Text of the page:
Now, I know I’ve been M.I.A in regards to Le Colectif lately, but wipe those teary eyes readers, I’m back and I’ve brought some M.I.A with me. I know you’ve all heard about and are still hearing about this Solange/Jay-Z scuffle so I know you all are also aware that Quing Beyoncé herself has been laying low these past few days, only recently releasing a statement. Well, she must have been too busy being M.I.A. and playing referee to get back to M.I.A. about a “***Flawless” collabo. So, in true M.I.A-I-don’t-give-a-shit fashion, homegirl went ahead and released her unauthorized remix of the hit, fusing in a little bit of “Diva” stating that, “The Beyoncé camp has not replied for months > SO HERE.” You’re a baaaaddd, baaaaddd girl, M.I.A.
Dwele – swank. Aslo see –>> Hilary Swank
Future snapped and mike will made it. Hardest song out. #ToMe #Honest
The engineering OG, Dave Pensado (Who has worked with everybody from Earth Wind & Fire, to Mary J Blige) interviews the man behind Drake’s sound.
Most people would agree that pop art takes on a plethora of identities, resulting in unique pieces of works that continually break down the boundaries of what we perceive as “real” art.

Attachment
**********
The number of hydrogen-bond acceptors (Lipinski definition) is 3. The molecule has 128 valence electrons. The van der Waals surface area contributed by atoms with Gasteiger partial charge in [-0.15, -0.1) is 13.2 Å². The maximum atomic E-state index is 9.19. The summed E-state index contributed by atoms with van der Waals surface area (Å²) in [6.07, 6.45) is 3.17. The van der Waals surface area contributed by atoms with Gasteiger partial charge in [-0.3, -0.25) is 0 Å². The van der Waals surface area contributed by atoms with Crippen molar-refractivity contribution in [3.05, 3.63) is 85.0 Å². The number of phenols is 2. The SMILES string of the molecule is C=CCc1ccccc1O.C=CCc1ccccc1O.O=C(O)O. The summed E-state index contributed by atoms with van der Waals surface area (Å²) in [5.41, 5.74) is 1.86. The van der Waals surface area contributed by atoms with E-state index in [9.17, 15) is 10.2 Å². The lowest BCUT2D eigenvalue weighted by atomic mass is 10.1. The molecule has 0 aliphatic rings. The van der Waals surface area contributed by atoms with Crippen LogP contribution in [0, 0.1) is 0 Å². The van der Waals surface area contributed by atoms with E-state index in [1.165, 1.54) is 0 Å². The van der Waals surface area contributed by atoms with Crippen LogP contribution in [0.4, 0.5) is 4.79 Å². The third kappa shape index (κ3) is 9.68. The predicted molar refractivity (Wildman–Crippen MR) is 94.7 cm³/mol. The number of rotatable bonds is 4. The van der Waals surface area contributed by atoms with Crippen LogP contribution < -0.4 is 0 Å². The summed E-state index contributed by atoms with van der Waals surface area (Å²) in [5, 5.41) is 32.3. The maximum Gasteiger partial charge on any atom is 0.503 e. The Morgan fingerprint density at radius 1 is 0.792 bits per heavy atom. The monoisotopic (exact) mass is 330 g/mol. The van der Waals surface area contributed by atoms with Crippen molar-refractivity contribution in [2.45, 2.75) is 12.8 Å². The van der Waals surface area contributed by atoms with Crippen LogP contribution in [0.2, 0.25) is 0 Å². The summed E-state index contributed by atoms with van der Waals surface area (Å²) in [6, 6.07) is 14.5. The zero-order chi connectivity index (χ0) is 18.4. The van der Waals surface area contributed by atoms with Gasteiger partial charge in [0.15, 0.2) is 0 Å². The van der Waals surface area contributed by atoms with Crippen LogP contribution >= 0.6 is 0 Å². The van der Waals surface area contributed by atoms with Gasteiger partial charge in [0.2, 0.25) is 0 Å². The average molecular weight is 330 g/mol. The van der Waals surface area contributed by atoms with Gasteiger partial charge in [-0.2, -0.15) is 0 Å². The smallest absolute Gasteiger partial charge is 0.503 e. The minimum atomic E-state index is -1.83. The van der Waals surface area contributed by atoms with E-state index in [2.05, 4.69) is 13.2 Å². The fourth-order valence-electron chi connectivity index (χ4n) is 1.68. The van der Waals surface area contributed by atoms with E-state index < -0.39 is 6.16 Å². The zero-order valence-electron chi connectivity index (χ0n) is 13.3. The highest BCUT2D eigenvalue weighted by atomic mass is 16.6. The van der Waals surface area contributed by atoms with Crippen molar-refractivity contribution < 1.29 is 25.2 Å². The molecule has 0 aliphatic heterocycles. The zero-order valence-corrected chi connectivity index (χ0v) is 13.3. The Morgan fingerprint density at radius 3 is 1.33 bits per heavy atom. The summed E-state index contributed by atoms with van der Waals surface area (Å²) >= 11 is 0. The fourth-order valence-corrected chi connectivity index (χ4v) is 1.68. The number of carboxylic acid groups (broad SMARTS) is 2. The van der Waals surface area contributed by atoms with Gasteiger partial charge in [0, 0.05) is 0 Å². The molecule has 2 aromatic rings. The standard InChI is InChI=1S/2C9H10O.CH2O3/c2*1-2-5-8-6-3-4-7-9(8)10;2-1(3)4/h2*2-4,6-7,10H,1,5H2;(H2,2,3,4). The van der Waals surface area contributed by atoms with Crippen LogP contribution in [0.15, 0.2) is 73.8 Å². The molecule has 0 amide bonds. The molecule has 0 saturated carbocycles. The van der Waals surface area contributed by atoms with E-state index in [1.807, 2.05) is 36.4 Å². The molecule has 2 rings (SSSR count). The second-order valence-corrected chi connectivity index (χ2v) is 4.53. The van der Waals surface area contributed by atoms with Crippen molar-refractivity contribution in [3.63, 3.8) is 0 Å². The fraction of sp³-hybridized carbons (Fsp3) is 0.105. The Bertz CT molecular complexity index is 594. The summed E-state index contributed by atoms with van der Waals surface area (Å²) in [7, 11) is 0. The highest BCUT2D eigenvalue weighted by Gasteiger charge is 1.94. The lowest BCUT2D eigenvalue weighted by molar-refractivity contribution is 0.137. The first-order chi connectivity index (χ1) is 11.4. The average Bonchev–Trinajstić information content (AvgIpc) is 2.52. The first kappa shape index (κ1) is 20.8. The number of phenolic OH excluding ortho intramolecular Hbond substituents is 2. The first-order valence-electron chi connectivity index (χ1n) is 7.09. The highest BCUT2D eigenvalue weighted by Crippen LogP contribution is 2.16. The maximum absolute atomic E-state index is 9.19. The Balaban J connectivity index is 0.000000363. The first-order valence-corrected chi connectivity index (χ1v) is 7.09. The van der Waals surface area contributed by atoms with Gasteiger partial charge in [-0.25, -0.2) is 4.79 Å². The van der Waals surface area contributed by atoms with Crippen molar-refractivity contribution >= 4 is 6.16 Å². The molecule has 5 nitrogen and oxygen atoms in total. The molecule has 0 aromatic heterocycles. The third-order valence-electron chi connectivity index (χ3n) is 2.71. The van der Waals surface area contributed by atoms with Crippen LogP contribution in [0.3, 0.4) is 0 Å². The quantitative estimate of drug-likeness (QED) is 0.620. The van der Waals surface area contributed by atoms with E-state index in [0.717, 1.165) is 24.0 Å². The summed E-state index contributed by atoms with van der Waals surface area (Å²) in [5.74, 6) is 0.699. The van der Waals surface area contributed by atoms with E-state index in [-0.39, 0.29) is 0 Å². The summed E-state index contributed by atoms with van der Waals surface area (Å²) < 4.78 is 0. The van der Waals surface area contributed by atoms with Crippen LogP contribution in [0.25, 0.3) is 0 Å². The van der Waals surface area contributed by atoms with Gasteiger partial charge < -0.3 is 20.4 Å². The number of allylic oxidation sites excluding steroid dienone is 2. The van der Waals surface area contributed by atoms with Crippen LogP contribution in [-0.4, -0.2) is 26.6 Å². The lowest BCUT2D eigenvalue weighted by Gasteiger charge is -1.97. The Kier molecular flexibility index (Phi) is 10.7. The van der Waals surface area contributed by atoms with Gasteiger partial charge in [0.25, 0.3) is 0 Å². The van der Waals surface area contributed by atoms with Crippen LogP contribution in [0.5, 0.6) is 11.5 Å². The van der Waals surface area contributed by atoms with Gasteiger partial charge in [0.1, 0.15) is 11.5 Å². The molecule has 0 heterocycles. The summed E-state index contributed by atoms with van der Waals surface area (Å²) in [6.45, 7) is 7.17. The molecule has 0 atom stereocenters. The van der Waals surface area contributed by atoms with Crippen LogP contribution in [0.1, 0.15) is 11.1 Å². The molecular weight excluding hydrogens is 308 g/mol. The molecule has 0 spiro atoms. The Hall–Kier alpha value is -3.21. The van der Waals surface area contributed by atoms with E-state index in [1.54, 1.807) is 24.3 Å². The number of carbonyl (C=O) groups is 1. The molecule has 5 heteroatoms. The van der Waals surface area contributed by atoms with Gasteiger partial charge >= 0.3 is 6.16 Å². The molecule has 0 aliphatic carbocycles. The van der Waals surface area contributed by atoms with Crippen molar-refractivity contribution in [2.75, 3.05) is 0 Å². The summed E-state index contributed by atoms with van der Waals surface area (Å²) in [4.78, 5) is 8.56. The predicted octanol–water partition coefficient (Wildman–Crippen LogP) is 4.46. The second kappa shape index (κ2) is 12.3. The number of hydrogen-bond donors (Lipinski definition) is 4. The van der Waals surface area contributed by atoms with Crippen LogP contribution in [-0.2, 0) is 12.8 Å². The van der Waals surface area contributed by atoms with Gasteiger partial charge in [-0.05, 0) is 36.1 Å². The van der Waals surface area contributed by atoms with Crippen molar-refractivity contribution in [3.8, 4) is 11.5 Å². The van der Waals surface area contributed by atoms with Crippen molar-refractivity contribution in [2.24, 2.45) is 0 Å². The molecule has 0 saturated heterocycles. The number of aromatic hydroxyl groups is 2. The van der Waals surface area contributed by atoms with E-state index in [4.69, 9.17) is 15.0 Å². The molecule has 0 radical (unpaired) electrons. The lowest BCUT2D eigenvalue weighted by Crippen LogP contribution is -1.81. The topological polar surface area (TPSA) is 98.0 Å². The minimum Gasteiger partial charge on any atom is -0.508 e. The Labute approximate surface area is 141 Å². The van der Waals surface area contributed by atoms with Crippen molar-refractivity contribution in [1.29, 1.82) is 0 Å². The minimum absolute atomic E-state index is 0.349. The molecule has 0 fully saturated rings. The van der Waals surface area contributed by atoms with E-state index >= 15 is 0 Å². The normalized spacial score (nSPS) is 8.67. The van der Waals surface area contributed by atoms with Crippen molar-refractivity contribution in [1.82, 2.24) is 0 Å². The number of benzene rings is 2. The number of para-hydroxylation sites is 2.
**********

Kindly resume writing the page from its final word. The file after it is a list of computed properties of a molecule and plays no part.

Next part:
Throughout history, artists have taken pop art to new and interesting places, resulting in exciting frontiers that echo on older traditions but all the while, highlighting new and undiscovered possibilities.
In a time, when hip hop’s gritty sound boomed throughout the ghettos of America, exuding rawness never witnessed before in music, one gentleman would take heed of the tools and characteristics of this unique form of expression and apply it to a genre not readily associated with the inner cities of America: Science. Continue reading The GZA & Science
A friend recently gave me 30 GBs of Hindi music and as I tried to wade my way through thousands of songs, I made an interesting discovery. About 1 minute into a great Bollywood song, I realized I had heard the song before, though I couldn’t put my figure on it.
Clever lyricism, in the form of metaphor, is often under-appreciated in today’s Hip-Hop environment. Whether it’s shrewd wordplay or a keen ability to tap dance on syllables, true hip-hop heads can recognize when an artist has done something special on a track. “I Used To Love H.E.R.” from Common and “Fried Chicken” from Nas and Busta are two tracks that really demonstrate a dynamic lyrical skillset. In both of these songs the artists use extended metaphors to paint a vivid picture. Common’s track ingeniously compares a relationship with a woman to Hip-Hop, through multiple stages of change. Nas and Busta compare a love for fried chicken to a lust for women. Each song has a dismal kind of tone to it with relation to the black community, which makes them all the more intriguing. Check out the two tracks below. Which extended metaphor do you think is more clever?